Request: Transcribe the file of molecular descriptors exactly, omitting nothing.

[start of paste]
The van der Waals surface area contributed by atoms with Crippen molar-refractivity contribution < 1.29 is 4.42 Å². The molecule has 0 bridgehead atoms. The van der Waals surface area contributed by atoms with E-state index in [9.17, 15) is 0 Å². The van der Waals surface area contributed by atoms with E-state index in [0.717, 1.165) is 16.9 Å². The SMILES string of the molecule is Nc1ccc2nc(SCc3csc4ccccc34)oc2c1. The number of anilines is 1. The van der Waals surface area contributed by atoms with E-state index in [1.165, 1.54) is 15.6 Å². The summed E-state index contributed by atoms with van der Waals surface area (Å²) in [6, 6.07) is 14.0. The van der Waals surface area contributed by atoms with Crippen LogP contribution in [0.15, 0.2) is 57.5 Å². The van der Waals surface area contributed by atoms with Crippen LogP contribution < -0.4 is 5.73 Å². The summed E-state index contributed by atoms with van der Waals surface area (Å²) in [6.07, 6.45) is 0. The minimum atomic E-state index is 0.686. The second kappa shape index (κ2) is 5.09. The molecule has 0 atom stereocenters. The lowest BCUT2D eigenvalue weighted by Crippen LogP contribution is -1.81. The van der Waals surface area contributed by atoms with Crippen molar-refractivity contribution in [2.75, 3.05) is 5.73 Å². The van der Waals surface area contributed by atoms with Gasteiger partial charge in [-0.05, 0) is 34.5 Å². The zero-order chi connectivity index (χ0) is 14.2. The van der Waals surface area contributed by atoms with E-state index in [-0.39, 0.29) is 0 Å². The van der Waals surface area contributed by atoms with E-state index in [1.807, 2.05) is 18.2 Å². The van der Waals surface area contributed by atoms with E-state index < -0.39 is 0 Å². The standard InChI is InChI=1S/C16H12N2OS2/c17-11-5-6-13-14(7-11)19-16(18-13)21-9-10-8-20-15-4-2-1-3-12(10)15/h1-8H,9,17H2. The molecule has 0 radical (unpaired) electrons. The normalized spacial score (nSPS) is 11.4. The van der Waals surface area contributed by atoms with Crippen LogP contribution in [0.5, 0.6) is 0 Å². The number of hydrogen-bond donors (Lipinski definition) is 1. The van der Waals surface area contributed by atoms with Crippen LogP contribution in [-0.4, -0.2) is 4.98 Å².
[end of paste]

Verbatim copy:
The van der Waals surface area contributed by atoms with Crippen molar-refractivity contribution < 1.29 is 4.42 Å². The molecule has 0 bridgehead atoms. The van der Waals surface area contributed by atoms with E-state index in [9.17, 15) is 0 Å². The van der Waals surface area contributed by atoms with E-state index in [0.717, 1.165) is 16.9 Å². The SMILES string of the molecule is Nc1ccc2nc(SCc3csc4ccccc34)oc2c1. The number of anilines is 1. The van der Waals surface area contributed by atoms with E-state index in [1.165, 1.54) is 15.6 Å². The summed E-state index contributed by atoms with van der Waals surface area (Å²) in [6, 6.07) is 14.0. The van der Waals surface area contributed by atoms with Crippen LogP contribution in [0.15, 0.2) is 57.5 Å². The van der Waals surface area contributed by atoms with Crippen LogP contribution < -0.4 is 5.73 Å². The summed E-state index contributed by atoms with van der Waals surface area (Å²) in [6.07, 6.45) is 0. The minimum atomic E-state index is 0.686. The second kappa shape index (κ2) is 5.09. The molecule has 0 atom stereocenters. The lowest BCUT2D eigenvalue weighted by Crippen LogP contribution is -1.81. The van der Waals surface area contributed by atoms with Crippen molar-refractivity contribution in [2.75, 3.05) is 5.73 Å². The van der Waals surface area contributed by atoms with Gasteiger partial charge in [-0.05, 0) is 34.5 Å². The zero-order chi connectivity index (χ0) is 14.2. The van der Waals surface area contributed by atoms with E-state index in [-0.39, 0.29) is 0 Å². The van der Waals surface area contributed by atoms with E-state index in [1.807, 2.05) is 18.2 Å². The van der Waals surface area contributed by atoms with E-state index < -0.39 is 0 Å². The standard InChI is InChI=1S/C16H12N2OS2/c17-11-5-6-13-14(7-11)19-16(18-13)21-9-10-8-20-15-4-2-1-3-12(10)15/h1-8H,9,17H2. The molecule has 0 radical (unpaired) electrons. The normalized spacial score (nSPS) is 11.4. The van der Waals surface area contributed by atoms with Crippen LogP contribution in [0.5, 0.6) is 0 Å². The number of hydrogen-bond donors (Lipinski definition) is 1. The van der Waals surface area contributed by atoms with Crippen LogP contribution in [-0.4, -0.2) is 4.98 Å².